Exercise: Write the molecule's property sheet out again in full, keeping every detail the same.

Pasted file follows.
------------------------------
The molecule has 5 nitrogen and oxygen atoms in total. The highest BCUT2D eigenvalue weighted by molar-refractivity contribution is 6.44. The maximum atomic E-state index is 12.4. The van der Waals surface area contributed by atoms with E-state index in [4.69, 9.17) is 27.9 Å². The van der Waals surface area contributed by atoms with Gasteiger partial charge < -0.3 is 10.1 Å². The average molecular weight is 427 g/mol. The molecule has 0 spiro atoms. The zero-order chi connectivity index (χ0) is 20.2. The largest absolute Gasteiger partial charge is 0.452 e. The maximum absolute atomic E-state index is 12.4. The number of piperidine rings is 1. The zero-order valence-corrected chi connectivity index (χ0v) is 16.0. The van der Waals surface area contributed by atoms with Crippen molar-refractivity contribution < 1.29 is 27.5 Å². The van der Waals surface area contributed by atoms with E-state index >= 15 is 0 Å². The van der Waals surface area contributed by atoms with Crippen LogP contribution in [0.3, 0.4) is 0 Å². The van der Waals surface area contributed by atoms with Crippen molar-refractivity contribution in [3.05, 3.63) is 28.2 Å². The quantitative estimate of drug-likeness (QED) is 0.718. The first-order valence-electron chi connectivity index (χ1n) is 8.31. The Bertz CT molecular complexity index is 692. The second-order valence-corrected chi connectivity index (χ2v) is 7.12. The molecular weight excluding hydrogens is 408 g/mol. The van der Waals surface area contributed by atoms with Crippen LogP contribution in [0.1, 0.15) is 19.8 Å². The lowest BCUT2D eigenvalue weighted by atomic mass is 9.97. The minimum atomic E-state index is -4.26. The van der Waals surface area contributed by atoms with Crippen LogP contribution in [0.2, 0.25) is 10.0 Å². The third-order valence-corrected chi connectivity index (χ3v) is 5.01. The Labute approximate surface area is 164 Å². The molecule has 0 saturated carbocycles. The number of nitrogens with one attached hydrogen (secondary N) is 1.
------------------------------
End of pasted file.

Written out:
The molecule has 5 nitrogen and oxygen atoms in total. The highest BCUT2D eigenvalue weighted by molar-refractivity contribution is 6.44. The maximum atomic E-state index is 12.4. The van der Waals surface area contributed by atoms with E-state index in [4.69, 9.17) is 27.9 Å². The van der Waals surface area contributed by atoms with Gasteiger partial charge < -0.3 is 10.1 Å². The average molecular weight is 427 g/mol. The molecule has 0 spiro atoms. The zero-order chi connectivity index (χ0) is 20.2. The largest absolute Gasteiger partial charge is 0.452 e. The maximum absolute atomic E-state index is 12.4. The number of piperidine rings is 1. The zero-order valence-corrected chi connectivity index (χ0v) is 16.0. The van der Waals surface area contributed by atoms with Crippen molar-refractivity contribution < 1.29 is 27.5 Å². The van der Waals surface area contributed by atoms with E-state index >= 15 is 0 Å². The van der Waals surface area contributed by atoms with Crippen LogP contribution in [0.3, 0.4) is 0 Å². The van der Waals surface area contributed by atoms with Crippen molar-refractivity contribution in [3.05, 3.63) is 28.2 Å². The quantitative estimate of drug-likeness (QED) is 0.718. The first-order valence-electron chi connectivity index (χ1n) is 8.31. The Bertz CT molecular complexity index is 692. The second-order valence-corrected chi connectivity index (χ2v) is 7.12. The molecular weight excluding hydrogens is 408 g/mol. The van der Waals surface area contributed by atoms with Crippen LogP contribution in [0.1, 0.15) is 19.8 Å². The lowest BCUT2D eigenvalue weighted by atomic mass is 9.97. The minimum atomic E-state index is -4.26. The van der Waals surface area contributed by atoms with Crippen LogP contribution in [0.2, 0.25) is 10.0 Å². The third-order valence-corrected chi connectivity index (χ3v) is 5.01. The Labute approximate surface area is 164 Å². The molecule has 0 saturated carbocycles. The number of nitrogens with one attached hydrogen (secondary N) is 1.